The recent trend we have reported on where companies refuse to consider unemployed candidates for their job openings has now caught the attention of the Equal Employment Opportunity Commission (EEOC).
While the practice of preferring currently employed candidates is nothing new, it gained national attention after several employers listed current employment as a requirement on their job postings. Some even used phrases such as "No unemployed candidates will be considered at all" and "Client will not consider/review anyone NOT currently employed regardless of the reason," according to Human Resource Executive Online.
The EEOC held a hearing on the unemployed candidate ban on February 16. Whether there is widespread discrimination against the unemployed was debated. Currently, there are no laws protecting the unemployed against discrimination, but if the practice hits protected groups, such as African-Americans or the disabled, particularly hard, there is the potential for a disparate-impact claim, according to the Human Resource Executive Online article.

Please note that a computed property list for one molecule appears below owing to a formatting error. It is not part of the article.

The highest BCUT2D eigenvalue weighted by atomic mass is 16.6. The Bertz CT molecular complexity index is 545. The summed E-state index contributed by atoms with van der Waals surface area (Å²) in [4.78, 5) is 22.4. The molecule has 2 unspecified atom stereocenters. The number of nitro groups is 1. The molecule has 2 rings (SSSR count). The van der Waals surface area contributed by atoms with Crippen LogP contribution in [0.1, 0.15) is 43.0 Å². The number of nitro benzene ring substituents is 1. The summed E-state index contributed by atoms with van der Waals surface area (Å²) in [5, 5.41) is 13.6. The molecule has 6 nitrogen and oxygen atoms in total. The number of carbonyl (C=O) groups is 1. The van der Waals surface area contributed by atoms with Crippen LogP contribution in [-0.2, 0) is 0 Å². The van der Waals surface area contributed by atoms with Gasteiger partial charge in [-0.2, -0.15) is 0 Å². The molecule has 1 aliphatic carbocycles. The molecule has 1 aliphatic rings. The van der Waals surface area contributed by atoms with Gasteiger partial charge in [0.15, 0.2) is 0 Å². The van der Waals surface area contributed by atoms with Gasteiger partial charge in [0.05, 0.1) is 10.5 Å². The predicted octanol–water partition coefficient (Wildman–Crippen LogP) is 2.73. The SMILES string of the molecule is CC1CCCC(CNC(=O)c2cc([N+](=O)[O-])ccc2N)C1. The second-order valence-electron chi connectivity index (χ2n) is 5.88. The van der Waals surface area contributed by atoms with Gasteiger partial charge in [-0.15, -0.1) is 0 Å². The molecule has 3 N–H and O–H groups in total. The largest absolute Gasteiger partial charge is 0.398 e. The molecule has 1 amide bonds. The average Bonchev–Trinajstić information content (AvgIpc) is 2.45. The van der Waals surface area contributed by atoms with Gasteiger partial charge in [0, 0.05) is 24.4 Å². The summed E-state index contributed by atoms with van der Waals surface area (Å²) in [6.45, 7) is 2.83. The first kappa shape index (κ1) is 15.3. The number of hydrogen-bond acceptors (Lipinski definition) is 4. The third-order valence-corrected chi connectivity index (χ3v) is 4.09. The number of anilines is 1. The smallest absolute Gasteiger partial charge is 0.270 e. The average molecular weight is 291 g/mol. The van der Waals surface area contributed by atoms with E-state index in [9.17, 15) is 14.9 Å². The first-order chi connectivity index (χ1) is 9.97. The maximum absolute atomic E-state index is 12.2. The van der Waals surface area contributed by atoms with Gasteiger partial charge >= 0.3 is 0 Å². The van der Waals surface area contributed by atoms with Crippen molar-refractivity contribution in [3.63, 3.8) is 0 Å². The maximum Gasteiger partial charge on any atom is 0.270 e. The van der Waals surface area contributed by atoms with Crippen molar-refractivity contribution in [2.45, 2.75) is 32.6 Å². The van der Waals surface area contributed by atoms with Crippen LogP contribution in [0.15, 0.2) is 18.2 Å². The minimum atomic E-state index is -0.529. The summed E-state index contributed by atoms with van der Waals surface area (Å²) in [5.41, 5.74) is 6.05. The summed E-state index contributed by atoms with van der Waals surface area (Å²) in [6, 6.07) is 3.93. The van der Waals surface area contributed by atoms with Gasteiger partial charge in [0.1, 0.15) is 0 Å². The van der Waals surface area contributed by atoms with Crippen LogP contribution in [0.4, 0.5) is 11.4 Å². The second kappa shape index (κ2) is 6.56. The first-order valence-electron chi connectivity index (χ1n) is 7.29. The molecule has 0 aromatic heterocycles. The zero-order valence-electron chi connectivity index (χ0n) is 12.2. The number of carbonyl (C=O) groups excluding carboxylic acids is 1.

Not only that, but it could cause employers to miss out on high quality workers who were simply victims of a particularly harsh recession. In fact, one lawyer interviewed in the Human Resource Executive Online article talked about clients who "agonized over the last couple of years because they were forced to choose among good performers, but they had no choice but to reduce head count."
In light of the EEOC hearing and news about unemployed discrimination, the Ask Annie column on CNNMoney.com recently advised a worker who was denied a job due to her unemployed status to look for contracting or consulting work. Doing so helps keep candidates skills sharp and helps them meet new people who could aid in their job search. More importantly, it keeps the candidate working, eliminating large gaps in their resumes, according to the article.